I happened to be in the Alberta Avenue area on Thursday for work, and having read Liane’s article about The Dawg Father (8654 118 Avenue), chose that as my lunch destination that day.
Knowing that the joint specialized in hot dogs, I was expecting The Dawg Father to be somewhat similar to Tubby Dog, which serves up unusual condiments on a carnival favourite. In actuality, The Dawg Father reveres traditional toppings like onions, sauerkraut, cheese and relish. When I asked the proprietor Tom Stefura if he would ever experiment with things like wasabi and peanut butter, he said it wasn’t his intention to waver from classic, All-American flavours (partial menu here).
The interior of the restaurant reminded me of a cleaner, modified Chicago Deep Dish – meant not for lingering, but to quickly satisfy one’s hunger. There are three new, glass-topped tables to provide those who need a place to stay, but it seems The Dawg Father also does a mean take-out business.
Tom greeted me as soon as I walked in the door. I asked for his recommendation, and after finding out that I wasn’t a fan of spicy foods, he said that the Baltimore Dog ($7.50) would be my best bet – topped with fried onions, cheese, and bacon. All dogs are served with coleslaw, ‘Ruby fries’ and a pickle. He asked if a ten minute wait would be all right, as all meals are made fresh. I had time, but I had to wonder – if several large groups came in all at the same time, the restaurant may not be able to accommodate everyone in a timely fashion.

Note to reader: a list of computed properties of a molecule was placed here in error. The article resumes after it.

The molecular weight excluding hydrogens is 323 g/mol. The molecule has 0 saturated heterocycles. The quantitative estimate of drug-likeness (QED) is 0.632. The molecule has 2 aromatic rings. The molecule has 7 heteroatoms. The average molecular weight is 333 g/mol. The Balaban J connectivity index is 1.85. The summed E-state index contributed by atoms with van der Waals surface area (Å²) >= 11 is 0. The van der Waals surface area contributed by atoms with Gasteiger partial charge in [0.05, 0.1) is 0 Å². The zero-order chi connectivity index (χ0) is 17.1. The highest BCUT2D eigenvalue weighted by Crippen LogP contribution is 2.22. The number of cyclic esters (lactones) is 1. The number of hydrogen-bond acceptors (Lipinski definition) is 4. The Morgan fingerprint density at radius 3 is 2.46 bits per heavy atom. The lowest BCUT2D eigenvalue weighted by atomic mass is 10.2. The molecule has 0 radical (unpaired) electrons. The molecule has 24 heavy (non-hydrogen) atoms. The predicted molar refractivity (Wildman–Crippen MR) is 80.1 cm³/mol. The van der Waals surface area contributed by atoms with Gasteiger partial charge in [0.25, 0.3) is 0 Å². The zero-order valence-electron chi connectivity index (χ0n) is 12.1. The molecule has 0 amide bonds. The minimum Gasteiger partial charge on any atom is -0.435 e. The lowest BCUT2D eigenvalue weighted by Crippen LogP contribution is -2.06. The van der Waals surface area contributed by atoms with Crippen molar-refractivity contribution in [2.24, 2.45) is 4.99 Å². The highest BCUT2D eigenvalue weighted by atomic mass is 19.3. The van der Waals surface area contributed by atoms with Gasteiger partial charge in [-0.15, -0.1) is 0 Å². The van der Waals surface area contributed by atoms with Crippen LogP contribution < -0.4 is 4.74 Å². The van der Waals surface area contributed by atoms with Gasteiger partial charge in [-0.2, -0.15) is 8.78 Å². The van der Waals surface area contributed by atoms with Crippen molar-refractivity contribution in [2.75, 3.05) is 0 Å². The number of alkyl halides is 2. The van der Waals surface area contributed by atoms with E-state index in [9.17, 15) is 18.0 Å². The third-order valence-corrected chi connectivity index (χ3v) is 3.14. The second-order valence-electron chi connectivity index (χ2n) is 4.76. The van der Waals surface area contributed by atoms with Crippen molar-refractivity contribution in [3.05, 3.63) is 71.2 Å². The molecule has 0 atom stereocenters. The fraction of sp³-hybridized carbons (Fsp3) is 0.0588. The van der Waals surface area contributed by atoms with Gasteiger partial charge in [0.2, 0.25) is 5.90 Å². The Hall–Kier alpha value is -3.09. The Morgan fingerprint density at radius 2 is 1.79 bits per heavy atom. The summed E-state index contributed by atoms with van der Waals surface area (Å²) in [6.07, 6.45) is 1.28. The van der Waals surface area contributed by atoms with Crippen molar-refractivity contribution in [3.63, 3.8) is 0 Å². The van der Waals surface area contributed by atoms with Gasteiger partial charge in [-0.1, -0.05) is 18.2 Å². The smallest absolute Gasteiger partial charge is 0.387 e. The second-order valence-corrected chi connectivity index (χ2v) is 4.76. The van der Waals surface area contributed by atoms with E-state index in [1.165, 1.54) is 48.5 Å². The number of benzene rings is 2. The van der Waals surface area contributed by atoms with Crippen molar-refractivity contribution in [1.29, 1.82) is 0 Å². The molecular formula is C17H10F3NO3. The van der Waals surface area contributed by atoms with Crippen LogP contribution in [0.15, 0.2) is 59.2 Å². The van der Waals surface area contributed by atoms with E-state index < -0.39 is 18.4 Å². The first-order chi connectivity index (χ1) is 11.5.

I wasn’t keeping track, but I’m pretty sure my order took less than ten minutes to reach my table. I’ve never really considered a hot dog as anything beyond a snack, but The Dawg Father made me reconsider this, as my plate was definitely a meal in itself. The dog was drenched with a generous topping of sauteed onions, crumbled bacon, cheddar cheese and (unfortunately) mustard. Thankfully, the onions and cheese managed to negate the sharpness of my least favourite condiment, and I appreciated the heartiness of the all-beef wiener. The bread was fresh (they use buns from Handy Bakery just a few doors down), which is always a nice touch. The fries were a cut above, and made the overall price of the hot dog easier to reconcile. The potatoes had been freshly prepared with an aromatic mixture of garlic, parsley and salt – I was beyond full by the end, but I couldn’t imagine turning in a half-eaten plate that had obviously been lovingly prepared.
Baltimore Dog with coleslaw and Ruby fries
Before I left, I asked Tom why he had chosen 118th Avenue to open his restaurant, and whether or not the reputation of the area had deterred him at all. He replied that the media helped perpetuate the negative image of Alberta Avenue, and “if people think this is bad, try living in Newark, New Jersey.”
The Dawg Father
8654 118 Avenue
Tuesday-Saturday 11am-7pm, closed Sunday & Monday